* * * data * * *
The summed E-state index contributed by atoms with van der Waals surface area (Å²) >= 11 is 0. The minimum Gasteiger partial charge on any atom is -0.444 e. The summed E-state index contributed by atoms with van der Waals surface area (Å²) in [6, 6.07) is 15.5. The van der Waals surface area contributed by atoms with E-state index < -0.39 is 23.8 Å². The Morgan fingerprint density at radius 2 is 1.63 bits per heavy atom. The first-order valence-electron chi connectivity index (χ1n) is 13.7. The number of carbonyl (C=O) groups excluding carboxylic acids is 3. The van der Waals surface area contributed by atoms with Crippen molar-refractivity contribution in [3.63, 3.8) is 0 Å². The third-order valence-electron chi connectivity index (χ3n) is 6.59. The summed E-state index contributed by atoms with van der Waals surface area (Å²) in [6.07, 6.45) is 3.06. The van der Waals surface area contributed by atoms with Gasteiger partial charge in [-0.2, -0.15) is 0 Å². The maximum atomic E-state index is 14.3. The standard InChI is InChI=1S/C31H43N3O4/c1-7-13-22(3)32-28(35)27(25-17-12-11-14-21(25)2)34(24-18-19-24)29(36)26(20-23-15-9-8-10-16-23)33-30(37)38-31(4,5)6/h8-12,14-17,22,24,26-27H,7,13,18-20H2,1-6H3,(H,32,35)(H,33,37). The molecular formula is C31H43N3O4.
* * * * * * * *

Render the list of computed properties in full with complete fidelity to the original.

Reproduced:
The summed E-state index contributed by atoms with van der Waals surface area (Å²) >= 11 is 0. The minimum Gasteiger partial charge on any atom is -0.444 e. The summed E-state index contributed by atoms with van der Waals surface area (Å²) in [6, 6.07) is 15.5. The van der Waals surface area contributed by atoms with E-state index < -0.39 is 23.8 Å². The Morgan fingerprint density at radius 2 is 1.63 bits per heavy atom. The first-order valence-electron chi connectivity index (χ1n) is 13.7. The number of carbonyl (C=O) groups excluding carboxylic acids is 3. The van der Waals surface area contributed by atoms with Crippen molar-refractivity contribution in [3.63, 3.8) is 0 Å². The third-order valence-electron chi connectivity index (χ3n) is 6.59. The summed E-state index contributed by atoms with van der Waals surface area (Å²) in [6.07, 6.45) is 3.06. The van der Waals surface area contributed by atoms with Gasteiger partial charge in [-0.2, -0.15) is 0 Å². The maximum atomic E-state index is 14.3. The standard InChI is InChI=1S/C31H43N3O4/c1-7-13-22(3)32-28(35)27(25-17-12-11-14-21(25)2)34(24-18-19-24)29(36)26(20-23-15-9-8-10-16-23)33-30(37)38-31(4,5)6/h8-12,14-17,22,24,26-27H,7,13,18-20H2,1-6H3,(H,32,35)(H,33,37). The molecular formula is C31H43N3O4.